However, it’s not true that the country elected an “openly Marxist” anything. They elected a man who – in response to a qusetion about whether he’s any kind of a socialist – asserts the question can’t be taken seriously. They elected a man who gave speeches that were inseperable from patriotic centrist rhetoric. They elected a man who spoke of bipartisanship.

    In short – they voted for an American leaeder who reflected a “strong tradition of equality and self-determination”.

    What they *got*, however, was a closet socialist. My entire take on the Election of 2008 was to call it “The Great Con of 2008″.

    Even to this day Obama polls high (60% or more) and his policies poll low (as I’ve given ample evidence of).

    It’s absurd to take modern American citizens for czarist Russian subjects, and it’s absurd to assume that they knew what they were getting when they voted for Obama.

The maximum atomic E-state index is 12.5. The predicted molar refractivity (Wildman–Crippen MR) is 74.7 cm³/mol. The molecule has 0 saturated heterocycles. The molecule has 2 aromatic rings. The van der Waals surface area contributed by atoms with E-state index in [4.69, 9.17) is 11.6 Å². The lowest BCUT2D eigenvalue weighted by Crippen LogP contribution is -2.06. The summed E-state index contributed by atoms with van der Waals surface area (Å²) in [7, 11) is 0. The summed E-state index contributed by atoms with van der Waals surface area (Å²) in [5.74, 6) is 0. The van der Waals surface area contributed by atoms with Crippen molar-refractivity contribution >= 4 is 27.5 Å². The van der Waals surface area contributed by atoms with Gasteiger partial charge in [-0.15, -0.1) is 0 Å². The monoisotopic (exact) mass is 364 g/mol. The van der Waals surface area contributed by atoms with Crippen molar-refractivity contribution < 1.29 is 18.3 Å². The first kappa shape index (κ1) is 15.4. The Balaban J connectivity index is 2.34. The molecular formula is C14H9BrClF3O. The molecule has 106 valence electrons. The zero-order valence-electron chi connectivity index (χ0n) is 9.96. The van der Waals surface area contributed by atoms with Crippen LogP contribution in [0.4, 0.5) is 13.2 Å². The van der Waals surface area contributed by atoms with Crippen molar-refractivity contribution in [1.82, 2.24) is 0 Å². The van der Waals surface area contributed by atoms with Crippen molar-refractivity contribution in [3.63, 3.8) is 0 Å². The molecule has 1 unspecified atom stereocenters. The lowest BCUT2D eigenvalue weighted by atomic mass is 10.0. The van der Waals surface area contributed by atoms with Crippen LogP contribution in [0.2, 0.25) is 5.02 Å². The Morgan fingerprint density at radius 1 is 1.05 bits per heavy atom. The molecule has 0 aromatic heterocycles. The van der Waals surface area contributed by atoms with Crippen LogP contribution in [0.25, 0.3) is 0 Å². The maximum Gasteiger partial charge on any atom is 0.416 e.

They didn’t.

    That’s the whole point of a con.

  9. Rix says:

    > Your hypothesis is that it will work equally well in the United
    > States where we have a strong tradition of equality,
    > self-determination, and a legacy of rebellion against tyranny.

    "We", meaning yourself, Jeff, possibly me and a few others, do indeed have a strong "tradition of equality and self-determination", but the other half of "we" have just elected an openly Marxist uber-radical teleprompter reader who tramples the Constitution by his very acceptance of the post. As for the "legacy of rebellion", weren't that you who so eloquently discouraged it in your next post?